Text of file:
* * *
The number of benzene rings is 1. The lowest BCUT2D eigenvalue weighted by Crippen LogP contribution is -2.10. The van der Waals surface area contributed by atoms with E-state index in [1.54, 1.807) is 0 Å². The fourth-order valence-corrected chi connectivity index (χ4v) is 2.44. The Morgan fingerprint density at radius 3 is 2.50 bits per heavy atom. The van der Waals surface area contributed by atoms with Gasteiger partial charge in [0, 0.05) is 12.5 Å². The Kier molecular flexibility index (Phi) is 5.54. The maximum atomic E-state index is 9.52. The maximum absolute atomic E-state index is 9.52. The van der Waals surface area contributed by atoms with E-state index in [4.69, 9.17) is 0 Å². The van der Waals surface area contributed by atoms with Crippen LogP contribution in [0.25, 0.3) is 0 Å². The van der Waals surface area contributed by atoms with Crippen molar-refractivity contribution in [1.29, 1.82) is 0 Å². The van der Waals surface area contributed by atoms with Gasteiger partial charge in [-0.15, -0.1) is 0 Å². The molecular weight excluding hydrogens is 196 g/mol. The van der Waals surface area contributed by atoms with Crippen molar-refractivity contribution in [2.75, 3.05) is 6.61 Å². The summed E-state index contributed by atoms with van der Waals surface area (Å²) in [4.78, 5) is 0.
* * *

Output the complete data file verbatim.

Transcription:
The number of benzene rings is 1. The lowest BCUT2D eigenvalue weighted by Crippen LogP contribution is -2.10. The van der Waals surface area contributed by atoms with E-state index in [1.54, 1.807) is 0 Å². The fourth-order valence-corrected chi connectivity index (χ4v) is 2.44. The Morgan fingerprint density at radius 3 is 2.50 bits per heavy atom. The van der Waals surface area contributed by atoms with Gasteiger partial charge in [0, 0.05) is 12.5 Å². The Kier molecular flexibility index (Phi) is 5.54. The maximum atomic E-state index is 9.52. The maximum absolute atomic E-state index is 9.52. The van der Waals surface area contributed by atoms with E-state index in [4.69, 9.17) is 0 Å². The van der Waals surface area contributed by atoms with Crippen LogP contribution in [0.25, 0.3) is 0 Å². The van der Waals surface area contributed by atoms with Crippen molar-refractivity contribution in [1.29, 1.82) is 0 Å². The van der Waals surface area contributed by atoms with Gasteiger partial charge in [-0.15, -0.1) is 0 Å². The molecular weight excluding hydrogens is 196 g/mol. The van der Waals surface area contributed by atoms with Crippen molar-refractivity contribution in [2.75, 3.05) is 6.61 Å². The summed E-state index contributed by atoms with van der Waals surface area (Å²) in [4.78, 5) is 0.